B L Bagra, managing director of Bharat Gold Mines Ltd (BGML) and also director, finance, National Aluminium Company Ltd (Nalco) told Deccan Herald that as per the assurance given to the Karnataka High Court, the Centre is “weighing several options” for the revival of the mines at KGF and a decision would be taken soon.
“For the past four years, the government has been thinking about reviving mining in Kolar. There is no doubt on that. But, whether Nalco or any other public sector unit will be part of the revival process cannot be determined at this juncture,” he said.
He said the Union Ministry of Mines was evaluating various options. “The government could either sell the mining assets in Kolar through a global tender, which will be subject to the court judgment or ask one of the PSUs or a consortium of PSUs like Nalco and National Mineral Development Corporation to take up revival of the mines.”
In case the Centre gets the court’s approval to go ahead with the bidding, the companies that take part in the process will work with the condition that they must compulsorily bring in new technology for mining and not only just take up the management.
Bagra said foreign companies will be required to offer technical collaboration and may not be offered either ownership or lease of the mines.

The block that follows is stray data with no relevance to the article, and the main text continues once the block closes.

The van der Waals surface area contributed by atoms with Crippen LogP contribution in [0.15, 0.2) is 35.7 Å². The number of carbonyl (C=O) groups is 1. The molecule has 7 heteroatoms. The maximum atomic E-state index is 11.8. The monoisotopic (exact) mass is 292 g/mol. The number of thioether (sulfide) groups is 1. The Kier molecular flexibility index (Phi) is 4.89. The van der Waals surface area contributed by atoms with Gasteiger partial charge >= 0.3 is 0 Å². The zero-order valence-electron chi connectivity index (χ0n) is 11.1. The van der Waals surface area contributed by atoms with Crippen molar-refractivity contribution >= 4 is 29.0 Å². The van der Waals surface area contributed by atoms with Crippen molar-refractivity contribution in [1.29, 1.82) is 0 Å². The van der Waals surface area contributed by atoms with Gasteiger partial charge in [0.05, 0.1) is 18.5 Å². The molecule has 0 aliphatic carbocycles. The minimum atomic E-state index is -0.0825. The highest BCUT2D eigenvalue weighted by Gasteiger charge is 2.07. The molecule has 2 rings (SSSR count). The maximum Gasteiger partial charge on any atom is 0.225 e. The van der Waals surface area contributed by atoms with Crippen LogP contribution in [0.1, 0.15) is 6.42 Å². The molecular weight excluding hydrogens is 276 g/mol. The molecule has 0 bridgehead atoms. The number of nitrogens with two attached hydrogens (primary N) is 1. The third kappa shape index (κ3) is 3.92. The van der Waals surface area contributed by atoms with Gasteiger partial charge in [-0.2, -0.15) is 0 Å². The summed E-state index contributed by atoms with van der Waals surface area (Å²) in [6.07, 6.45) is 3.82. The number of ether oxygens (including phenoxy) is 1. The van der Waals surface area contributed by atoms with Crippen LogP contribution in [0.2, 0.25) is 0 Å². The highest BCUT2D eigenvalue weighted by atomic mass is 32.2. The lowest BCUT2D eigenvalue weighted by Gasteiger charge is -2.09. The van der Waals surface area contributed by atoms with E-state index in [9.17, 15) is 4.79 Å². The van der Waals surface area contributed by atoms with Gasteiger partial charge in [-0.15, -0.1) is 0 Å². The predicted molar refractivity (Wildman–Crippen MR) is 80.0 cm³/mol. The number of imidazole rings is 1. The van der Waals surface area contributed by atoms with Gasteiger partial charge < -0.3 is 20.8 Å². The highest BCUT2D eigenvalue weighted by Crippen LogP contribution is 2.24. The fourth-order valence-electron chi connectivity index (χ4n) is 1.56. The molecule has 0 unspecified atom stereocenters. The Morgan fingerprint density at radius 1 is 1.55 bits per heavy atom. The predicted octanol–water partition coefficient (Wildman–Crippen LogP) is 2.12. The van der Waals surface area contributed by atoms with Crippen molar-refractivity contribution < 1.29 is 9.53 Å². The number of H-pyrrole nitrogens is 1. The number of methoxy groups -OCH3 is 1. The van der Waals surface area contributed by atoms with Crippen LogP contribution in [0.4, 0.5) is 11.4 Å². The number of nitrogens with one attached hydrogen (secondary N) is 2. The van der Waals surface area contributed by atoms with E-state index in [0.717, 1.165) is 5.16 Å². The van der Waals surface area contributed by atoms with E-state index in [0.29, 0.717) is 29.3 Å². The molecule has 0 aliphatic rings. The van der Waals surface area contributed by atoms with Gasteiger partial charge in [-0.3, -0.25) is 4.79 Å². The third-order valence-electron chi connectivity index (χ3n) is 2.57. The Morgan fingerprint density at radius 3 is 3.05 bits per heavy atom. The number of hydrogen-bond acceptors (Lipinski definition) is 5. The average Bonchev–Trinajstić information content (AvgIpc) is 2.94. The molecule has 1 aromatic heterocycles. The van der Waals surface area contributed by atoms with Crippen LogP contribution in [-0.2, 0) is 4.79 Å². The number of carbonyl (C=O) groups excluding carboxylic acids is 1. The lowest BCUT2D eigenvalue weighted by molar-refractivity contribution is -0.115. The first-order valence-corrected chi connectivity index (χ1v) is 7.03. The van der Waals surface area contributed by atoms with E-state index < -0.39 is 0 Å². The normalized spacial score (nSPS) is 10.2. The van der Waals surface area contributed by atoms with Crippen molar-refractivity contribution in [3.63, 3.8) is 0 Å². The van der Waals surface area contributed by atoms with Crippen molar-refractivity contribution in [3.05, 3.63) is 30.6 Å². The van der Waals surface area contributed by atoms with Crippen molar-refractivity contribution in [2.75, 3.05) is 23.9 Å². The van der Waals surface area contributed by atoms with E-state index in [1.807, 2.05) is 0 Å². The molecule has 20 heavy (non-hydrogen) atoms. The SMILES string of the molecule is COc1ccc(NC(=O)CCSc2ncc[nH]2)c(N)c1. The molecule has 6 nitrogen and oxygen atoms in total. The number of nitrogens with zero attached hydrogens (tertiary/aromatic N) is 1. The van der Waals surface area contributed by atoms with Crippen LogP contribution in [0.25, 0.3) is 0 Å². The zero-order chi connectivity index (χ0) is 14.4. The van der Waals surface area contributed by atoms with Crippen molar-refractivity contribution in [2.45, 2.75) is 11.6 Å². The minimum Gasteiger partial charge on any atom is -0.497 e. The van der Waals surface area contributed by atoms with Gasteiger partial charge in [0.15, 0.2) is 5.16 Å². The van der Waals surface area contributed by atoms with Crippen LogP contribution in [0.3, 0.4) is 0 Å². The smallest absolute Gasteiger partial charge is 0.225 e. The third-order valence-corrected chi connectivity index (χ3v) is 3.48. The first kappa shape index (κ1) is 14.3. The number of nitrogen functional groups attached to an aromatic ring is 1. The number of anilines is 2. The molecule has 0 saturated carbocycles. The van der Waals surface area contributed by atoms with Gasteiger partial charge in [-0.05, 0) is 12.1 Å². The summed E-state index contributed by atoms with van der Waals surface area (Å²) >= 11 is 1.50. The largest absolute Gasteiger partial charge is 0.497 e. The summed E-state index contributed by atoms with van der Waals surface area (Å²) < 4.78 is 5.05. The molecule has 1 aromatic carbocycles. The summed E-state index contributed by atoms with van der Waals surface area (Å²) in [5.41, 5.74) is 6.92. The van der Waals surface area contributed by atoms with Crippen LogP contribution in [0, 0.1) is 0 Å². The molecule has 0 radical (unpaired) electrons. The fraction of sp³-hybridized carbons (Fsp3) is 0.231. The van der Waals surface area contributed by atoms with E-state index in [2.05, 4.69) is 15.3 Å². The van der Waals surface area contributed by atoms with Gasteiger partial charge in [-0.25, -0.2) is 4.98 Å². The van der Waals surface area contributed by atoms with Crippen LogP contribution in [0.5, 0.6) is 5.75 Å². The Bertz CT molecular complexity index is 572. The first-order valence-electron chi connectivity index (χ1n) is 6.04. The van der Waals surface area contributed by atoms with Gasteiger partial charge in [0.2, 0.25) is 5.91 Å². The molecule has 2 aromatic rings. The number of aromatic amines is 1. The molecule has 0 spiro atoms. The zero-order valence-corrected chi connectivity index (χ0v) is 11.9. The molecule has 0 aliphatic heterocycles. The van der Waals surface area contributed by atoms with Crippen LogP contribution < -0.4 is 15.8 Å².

It had been estimated that around 30 tonnes of gold was available in the tailings alone and it could be exploited over the next 10 to 15 years, he added.
He also pointed out that there was a need for a techno-economic study to establish whether there was a potential for reopening the abandoned mines at KGF in view of the high price that gold commands now. Before undertaking such an exercise, the mines had to be cleared of the huge quantity of water that has accumulated there over the last 10 years.
At the time of closure, the mines employed about 3,000 workers and if it has to be reopened, the government will have to decide on their future. Bagra said: “In case the bidding goes through, the highest bidder will be taken to the employees’ society who will have the first right to refuse.”
On whether Nalco, having already operated the mines before the closure of BGML, will be the front-runner if PSUs were considered, Bagra said: “The Centre has to approach us officially and until then, nothing is certain.”
Though the news of revival has come as a pleasant surprise for the miners, they are uncertain about their future in case private players were brought in.
Former employees of BGML are busy preparing blueprints to protect their interests, hoping that Nalco will spearhead the revival process. Among other things, they have sought a stake in the company once it is revived. “Early this month, we have filed a special leave petition before the Supreme Court seeking additional compensation for being retrenched in 2001,” said Yeshwanth Raju, president of the BEML Employees, Supervisors and Officers’ Forum.
Bagra, however, maintained that no additional compensation is payable to the ex-employees as they had already been paid in line with the existing rules.